UGANDA, Kampala | Real Muloodi News | Lockdowns, curfews, and interruptions to the worldwide supply chain caused by COVID-19 drained cash and brought down businesses, big and small.
Ugandans are now grappling with soring double-digit inflation exacerbated by the Russia-Ukraine conflict driving up oil and gas prices, which has sent global production and supply chains into further turmoil, coupled with extended drought in some regions of the country, and depreciation pressures on the Uganda Shilling.
As the spillover effects of the global economic decline filter through the domestic economy, many Ugandans are struggling to stay afloat.
As a consequence, the number of properties advertised for auction over defaulting on mortgage payments has doubled in the first half of this year, 2022.
On top of all this, Ugandans are now faced with the impending threat of more lockdowns due to the Ebola epidemic that has recently hit some districts in the country. Many are teetering on the edge of defaulting on mortgage payments.
For instance, Ms Joyce Namuddu took a loan in 2019 but she was among the lucky ones when a family member stepped in to prevent the sale of her rental properties when she was unable to repay.
For Masaka resident and former textile merchant Mr Ismail Ssempijja, whose residence and rental properties are going to be put up for auction, the situation is different. He is unable to see a way out of the predicament.
Mr Ssempijja says, “my family house and some of my rental houses were advertised…I have not been able to save them, I am stranded”.
“I do not know what is going to happen, it is God to decide because the situation is too tough on my side,” he adds.
Early in 2020, Mr Ssempijja applied for a loan with a two-year repayment period to develop his business. His livelihood was ruined when the country was placed under lockdown a few months after he received the loan to stop the Coronavirus from spreading.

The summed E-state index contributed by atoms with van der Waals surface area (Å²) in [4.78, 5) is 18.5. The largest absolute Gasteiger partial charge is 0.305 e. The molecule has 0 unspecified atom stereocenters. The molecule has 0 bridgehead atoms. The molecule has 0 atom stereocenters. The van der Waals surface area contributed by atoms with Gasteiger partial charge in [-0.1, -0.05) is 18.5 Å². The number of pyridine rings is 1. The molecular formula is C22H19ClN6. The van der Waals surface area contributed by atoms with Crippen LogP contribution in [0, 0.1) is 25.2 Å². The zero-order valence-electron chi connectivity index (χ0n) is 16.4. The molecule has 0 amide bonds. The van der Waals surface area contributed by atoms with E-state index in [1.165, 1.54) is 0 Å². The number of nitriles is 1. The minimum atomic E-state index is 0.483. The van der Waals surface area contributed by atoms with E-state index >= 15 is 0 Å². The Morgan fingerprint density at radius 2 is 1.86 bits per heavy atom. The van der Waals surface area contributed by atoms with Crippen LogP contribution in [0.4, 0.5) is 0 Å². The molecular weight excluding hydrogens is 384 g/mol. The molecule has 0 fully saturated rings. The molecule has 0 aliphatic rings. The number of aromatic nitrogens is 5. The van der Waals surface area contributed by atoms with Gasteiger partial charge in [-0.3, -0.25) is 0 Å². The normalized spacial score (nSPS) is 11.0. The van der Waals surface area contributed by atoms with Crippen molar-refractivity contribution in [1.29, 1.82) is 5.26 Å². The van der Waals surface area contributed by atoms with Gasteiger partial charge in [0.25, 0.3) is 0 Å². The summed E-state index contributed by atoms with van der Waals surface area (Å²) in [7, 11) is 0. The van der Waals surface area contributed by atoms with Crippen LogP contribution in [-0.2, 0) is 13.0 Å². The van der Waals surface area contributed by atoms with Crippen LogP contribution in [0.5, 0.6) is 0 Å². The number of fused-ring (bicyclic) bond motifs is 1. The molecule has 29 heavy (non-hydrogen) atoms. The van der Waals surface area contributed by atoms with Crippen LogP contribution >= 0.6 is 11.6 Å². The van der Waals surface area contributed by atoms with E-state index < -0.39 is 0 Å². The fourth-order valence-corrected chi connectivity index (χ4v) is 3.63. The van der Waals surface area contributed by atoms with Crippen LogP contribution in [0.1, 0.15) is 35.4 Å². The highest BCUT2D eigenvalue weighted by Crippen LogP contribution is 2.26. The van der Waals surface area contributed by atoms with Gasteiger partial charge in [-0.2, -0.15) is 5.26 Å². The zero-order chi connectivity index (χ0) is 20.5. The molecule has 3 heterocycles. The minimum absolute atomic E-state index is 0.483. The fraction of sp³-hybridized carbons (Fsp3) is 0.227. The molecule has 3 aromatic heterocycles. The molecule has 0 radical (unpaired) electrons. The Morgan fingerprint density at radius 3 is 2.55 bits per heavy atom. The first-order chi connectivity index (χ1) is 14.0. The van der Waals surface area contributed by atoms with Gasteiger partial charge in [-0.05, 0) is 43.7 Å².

“My businesses collapsed. There is no money. I am engaging the bank, but all they want is the money. I would have paid if Covid had not disrupted us, this was not the first time I acquired a loan. I have always paid back promptly,” he says.
Here are some things you can do if you are struggling to make your mortgage payments, or are concerned about missing one.
Apply for Mortgage Loan Modifications
Changes to your loan terms and conditions are known as mortgage loan modifications. This kind of loss mitigation can lower your monthly payment to a level you can manage.
Modifications may include increasing the time to repay the loan, lowering your interest rate, and/or forbearing or lowering your principal sum.
Make sure you understand how your monthly payments will alter if you accept a loan modification offer, as well as the total amount you will owe over the short- and long term.
Think carefully about what form of alteration will best meet your needs. You risk losing your house if you obtain a loan modification but are still unable to make your payments.
Your mortgage payments could become more manageable if you refinance with a new mortgage that has a reduced monthly payment amount.
Weeks or even months may pass throughout the refinancing procedure, and you will probably have to pay (or finance) origination costs for the new loan. However, your chances of being approved for a new mortgage may suffer if you have previously missed payments on your present loan.
Create a Payback Strategy
Your lender or servicer may let you set up a repayment plan if you are having problems paying your mortgage.